Please lend your advice (DHCP - hardware vs. Server 2003) if so which item

Unanswered Question
Mar 10th, 2008

Hi,

i want to thank all those of you in advance for reading and or responding to my post. thx....

Please take a look at the attached diagram, and let me know in your view would you perfer DHCP to be supplied by a Cisco device or Windows Server 2003?

i currently have two Cisco 1841 VPN routers with a WIC-2T card each whihc will be connected to a T1 line. (not connected yet)

i will be purchasing two Cisco 2960 or two Cisco 3560 depending on the out come of this thread.

i am not to clear on things as of yet, but my final goal is to have the following capabilities:

1. be able to use any workstation\laptop from iether south or north sites with no problems or opsticles

2. be able to connect a laptop via Cisco VPN software to the network and access data as if i was physically located at either site.

i've worked with big corporations where DHCP is provided by Cisco hardware rather than Window Servers, so i am not to sure which way to go or even if its possible.

thx again

Attachment: 
I have this problem too.
0 votes
  • 1
  • 2
  • 3
  • 4
  • 5
Overall Rating: 0 (0 ratings)
Loading.
Richard Burts Tue, 03/11/2008 - 05:05

Hector

I have looked at your drawing and wonder about one thing in it. Your labeling suggests that you regard the 2960 as a DHCP router. The 2960 is a switch as is the 3560.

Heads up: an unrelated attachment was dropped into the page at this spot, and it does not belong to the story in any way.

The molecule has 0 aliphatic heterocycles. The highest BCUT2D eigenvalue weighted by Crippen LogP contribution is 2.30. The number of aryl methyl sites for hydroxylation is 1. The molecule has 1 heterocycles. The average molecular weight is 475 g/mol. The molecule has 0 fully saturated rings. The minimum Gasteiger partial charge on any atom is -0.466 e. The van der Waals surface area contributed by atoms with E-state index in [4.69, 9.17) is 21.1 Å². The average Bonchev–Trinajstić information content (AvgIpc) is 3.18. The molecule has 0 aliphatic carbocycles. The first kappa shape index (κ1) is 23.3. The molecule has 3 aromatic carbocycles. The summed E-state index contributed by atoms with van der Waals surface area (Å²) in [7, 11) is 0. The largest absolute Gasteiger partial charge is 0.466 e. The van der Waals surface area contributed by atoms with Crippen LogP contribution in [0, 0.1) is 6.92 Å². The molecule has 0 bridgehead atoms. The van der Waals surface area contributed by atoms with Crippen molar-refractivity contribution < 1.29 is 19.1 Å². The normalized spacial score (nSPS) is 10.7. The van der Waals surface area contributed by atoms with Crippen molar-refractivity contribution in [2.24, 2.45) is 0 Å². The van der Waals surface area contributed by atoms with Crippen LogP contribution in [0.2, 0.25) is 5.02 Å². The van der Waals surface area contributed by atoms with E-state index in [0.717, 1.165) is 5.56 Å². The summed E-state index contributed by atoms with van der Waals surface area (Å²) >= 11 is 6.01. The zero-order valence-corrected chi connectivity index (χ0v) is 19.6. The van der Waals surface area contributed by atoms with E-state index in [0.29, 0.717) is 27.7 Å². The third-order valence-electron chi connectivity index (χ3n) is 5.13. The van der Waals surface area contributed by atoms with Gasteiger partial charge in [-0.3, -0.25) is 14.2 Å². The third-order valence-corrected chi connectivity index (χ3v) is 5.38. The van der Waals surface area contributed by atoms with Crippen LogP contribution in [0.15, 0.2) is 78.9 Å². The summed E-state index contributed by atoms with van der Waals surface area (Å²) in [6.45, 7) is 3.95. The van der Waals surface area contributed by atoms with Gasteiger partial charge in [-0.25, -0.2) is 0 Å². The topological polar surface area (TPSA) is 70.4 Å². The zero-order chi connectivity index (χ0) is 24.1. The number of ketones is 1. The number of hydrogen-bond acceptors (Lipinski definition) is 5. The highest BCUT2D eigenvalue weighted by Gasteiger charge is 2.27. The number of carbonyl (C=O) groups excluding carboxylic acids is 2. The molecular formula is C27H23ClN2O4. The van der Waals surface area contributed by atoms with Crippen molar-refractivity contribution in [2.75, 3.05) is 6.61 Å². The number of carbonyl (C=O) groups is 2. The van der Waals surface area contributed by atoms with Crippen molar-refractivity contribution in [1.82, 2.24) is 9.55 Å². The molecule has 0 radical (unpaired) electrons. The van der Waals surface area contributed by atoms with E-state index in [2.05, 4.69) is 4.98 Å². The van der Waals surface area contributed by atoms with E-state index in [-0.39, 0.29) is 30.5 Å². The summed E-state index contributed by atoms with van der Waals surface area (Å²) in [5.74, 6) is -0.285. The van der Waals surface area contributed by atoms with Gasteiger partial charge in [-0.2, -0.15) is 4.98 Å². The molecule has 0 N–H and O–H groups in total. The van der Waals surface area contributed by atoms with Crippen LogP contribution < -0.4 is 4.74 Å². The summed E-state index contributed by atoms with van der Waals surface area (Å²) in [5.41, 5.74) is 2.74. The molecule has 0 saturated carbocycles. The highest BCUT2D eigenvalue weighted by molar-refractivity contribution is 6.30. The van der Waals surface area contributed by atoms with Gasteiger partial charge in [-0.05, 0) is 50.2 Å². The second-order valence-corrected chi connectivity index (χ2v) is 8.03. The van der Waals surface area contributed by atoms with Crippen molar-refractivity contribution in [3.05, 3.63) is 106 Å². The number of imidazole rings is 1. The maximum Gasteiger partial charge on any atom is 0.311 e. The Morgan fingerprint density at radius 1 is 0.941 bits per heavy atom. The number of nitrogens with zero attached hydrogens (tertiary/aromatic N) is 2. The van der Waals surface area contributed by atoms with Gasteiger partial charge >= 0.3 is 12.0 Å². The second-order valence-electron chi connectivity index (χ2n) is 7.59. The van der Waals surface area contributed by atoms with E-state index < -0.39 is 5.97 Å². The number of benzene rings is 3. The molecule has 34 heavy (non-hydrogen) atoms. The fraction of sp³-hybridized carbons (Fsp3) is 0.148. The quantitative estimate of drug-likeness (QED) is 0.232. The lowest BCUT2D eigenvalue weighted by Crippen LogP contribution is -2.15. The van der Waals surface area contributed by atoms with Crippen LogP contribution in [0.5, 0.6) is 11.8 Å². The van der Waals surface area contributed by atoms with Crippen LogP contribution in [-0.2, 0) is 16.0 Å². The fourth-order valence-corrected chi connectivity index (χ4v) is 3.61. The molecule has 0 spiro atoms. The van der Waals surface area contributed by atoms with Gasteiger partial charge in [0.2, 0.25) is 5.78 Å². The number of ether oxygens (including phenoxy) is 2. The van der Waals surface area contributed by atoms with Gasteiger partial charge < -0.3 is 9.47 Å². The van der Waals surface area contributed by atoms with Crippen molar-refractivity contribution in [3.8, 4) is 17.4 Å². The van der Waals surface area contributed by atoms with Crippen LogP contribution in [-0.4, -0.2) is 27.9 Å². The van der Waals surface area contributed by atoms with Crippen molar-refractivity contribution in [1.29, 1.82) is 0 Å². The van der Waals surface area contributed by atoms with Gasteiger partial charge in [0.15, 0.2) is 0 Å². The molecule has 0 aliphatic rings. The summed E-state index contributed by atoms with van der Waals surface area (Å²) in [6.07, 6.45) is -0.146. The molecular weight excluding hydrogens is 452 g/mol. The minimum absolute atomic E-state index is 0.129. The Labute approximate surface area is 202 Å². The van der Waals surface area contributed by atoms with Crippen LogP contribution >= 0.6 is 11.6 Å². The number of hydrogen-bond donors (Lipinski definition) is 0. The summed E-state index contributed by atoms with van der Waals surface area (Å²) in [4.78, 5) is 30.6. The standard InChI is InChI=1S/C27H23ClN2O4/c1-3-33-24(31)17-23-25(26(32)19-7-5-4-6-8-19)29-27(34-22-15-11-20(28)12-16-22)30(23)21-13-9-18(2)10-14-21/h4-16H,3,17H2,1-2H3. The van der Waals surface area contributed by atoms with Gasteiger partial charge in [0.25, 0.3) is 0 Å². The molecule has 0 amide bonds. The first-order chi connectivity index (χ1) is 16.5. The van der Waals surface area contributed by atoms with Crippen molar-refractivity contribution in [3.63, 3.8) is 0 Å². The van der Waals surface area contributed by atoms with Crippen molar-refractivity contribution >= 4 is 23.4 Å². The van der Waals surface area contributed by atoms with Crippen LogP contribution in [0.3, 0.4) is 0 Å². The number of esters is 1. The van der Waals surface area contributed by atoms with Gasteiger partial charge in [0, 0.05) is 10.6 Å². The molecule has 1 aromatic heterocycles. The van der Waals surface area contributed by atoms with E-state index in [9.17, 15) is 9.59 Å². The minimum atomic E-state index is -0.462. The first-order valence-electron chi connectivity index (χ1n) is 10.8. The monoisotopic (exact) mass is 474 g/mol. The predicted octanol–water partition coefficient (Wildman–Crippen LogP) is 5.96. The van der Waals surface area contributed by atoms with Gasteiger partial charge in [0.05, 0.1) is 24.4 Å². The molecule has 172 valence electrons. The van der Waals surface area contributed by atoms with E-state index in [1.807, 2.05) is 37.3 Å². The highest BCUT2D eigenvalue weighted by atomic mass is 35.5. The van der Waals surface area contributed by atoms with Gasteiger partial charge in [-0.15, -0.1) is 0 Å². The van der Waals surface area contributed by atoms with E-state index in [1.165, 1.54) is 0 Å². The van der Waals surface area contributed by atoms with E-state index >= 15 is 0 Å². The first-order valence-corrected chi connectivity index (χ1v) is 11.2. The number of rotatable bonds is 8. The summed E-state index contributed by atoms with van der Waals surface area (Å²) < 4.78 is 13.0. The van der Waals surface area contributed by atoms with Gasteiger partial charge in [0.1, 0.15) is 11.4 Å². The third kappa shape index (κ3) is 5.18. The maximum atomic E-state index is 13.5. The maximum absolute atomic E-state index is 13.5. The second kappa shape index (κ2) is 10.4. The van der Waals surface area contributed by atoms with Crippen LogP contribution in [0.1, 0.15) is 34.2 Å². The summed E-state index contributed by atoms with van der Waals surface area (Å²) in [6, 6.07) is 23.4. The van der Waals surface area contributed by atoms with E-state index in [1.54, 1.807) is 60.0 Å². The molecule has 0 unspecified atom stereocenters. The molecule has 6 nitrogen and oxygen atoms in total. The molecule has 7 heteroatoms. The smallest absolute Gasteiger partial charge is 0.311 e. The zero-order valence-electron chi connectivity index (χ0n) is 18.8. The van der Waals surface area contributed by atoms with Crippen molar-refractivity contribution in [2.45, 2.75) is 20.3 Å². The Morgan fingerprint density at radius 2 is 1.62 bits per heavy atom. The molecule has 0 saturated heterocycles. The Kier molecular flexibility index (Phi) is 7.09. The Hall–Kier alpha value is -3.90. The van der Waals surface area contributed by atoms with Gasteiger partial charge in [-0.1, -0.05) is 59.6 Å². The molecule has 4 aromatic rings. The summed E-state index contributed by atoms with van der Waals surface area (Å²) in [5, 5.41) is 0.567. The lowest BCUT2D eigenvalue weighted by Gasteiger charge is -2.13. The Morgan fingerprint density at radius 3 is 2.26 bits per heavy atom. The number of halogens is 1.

I think that you could accomplish your objectives with DHCP from either a Cisco or from a Windows server. Some people make that decision based on what hardware they have already available or what they might need to purchase. I also know some people who would rather have a separate DHCP server to effectively separate duties and functions within the network while other people prefer to consolidate functions where they can. Both approaches have valid advantages.

I will note that accomplishing your objective 1 will depend on your implementation of DHCP (and proper configuration of the network). Your objective 2 depends on configuration of the VPN and does not depend on DHCP.

HTH

Rick

abhishek.ghosh Tue, 03/11/2008 - 05:18

Hi,

Its always preferable to have a separate DHCP server on the network. Win 2003 provides a host of option to implement & manage DHCP. Also Troubleshooting is easy in 2k3.You can configure your DNS server for DHCP if needed.

Check the link, for the benifits you get in 2k3 DHCP. http://www.computerperformance.co.uk/w2k3/services/DHCP_Home.htm

Do tell me if it helped.

Thanks,

Avi

monroecmha Tue, 03/11/2008 - 06:10